5 Farm Bill Nuggets: Marijuana, White Potatoes and More
The House GOP on Monday officially filed a 109-page bill to fund the country’s nutrition programs — Part II of its bifurcated farm bill strategy.
Though most of the chatter relates to the legislation’s $40 billion in cuts to nutrition programs over a decade, it also contains some interesting provisions with some interesting stories behind them.
In order of appearance, five choice nuggets contained in the Nutrition Reform and Work Opportunity Act of 2013:
1. A few weeks after the Justice Department announced it would not be seeking to challenge marijuana legalization laws in Colorado and Washington states — and mere months after the District of Columbia appeared to be getting its medical marijuana dispensaries up and running — the nutrition bill for floor consideration this week would instruct the Secretary of Agriculture to “promulgate rules to ensure that medical marijuana is not treated as a medical expense.”
2. In this new bill, lawmakers don’t want to risk inadvertently catering to a now-infamous “lobster-eating California surfer” who also happens to be a beneficiary of food aid. They also don’t want to give taxpayer-funded nutrition assistance to lottery and gambling winners, either. The measure would explicitly prohibit these characters from receiving food stamps, though this provision has been seen in earlier farm bill incarnations.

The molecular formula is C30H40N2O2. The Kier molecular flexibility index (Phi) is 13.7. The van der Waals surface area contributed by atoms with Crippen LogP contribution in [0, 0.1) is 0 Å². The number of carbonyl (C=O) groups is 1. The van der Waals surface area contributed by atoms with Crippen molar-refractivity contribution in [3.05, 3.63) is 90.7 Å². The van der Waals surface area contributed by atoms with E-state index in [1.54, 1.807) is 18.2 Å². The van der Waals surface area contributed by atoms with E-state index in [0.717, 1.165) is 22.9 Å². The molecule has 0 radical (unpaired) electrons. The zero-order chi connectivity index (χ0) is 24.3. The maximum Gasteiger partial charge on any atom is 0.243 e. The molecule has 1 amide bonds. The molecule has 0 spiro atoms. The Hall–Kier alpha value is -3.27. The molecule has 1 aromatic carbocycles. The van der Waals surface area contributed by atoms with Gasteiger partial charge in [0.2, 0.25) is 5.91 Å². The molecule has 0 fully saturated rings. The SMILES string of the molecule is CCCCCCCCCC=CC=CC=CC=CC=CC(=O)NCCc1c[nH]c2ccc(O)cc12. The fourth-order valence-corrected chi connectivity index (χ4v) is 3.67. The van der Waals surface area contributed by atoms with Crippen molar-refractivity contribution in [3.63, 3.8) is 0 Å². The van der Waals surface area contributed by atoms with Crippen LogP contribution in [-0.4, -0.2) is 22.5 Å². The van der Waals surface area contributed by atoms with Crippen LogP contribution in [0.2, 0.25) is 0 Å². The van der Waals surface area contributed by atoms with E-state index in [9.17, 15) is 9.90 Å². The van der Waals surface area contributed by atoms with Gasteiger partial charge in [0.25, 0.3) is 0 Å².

3. Members of Congress don’t want lobster-eating surfers, lottery winners or gamblers participating in the Supplemental Nutrition Assistance Program, and they also don’t want drug abusers or convicted felons. The GOP nutrition bill would require applicants to be tested for “unlawful use of controlled substances” and set “eligibility disqualifications for certain convicted felons.”
4. For some spud enthusiasts, a victim of the war on healthy foods has been the white potato, the starchy, carb-heavy root vegetable that children love to eat. In the Senate, Susan Collins, R-Maine, has been a fierce defender. But House Republican lawmakers have now, too, rushed into the potato’s court: The legislation before the House this week requires the Agriculture secretary to “review the economic and public health benefits of white potatoes on low-income families who are determined to be at nutritional risk.”
5. And finally, as the very last provision in the nutrition bill, another mandate of the secretary of Agriculture: “as soon as practicable after the date of enactment … finalize and implement a plan to increase the purchase of Kosher and Halal food from food manufacturers” under The Emergency Food Assistance Program. The provision has a certain timeliness to it, as both the Muslim observance of Ramadan and the Jewish High Holy Days have recently wrapped up.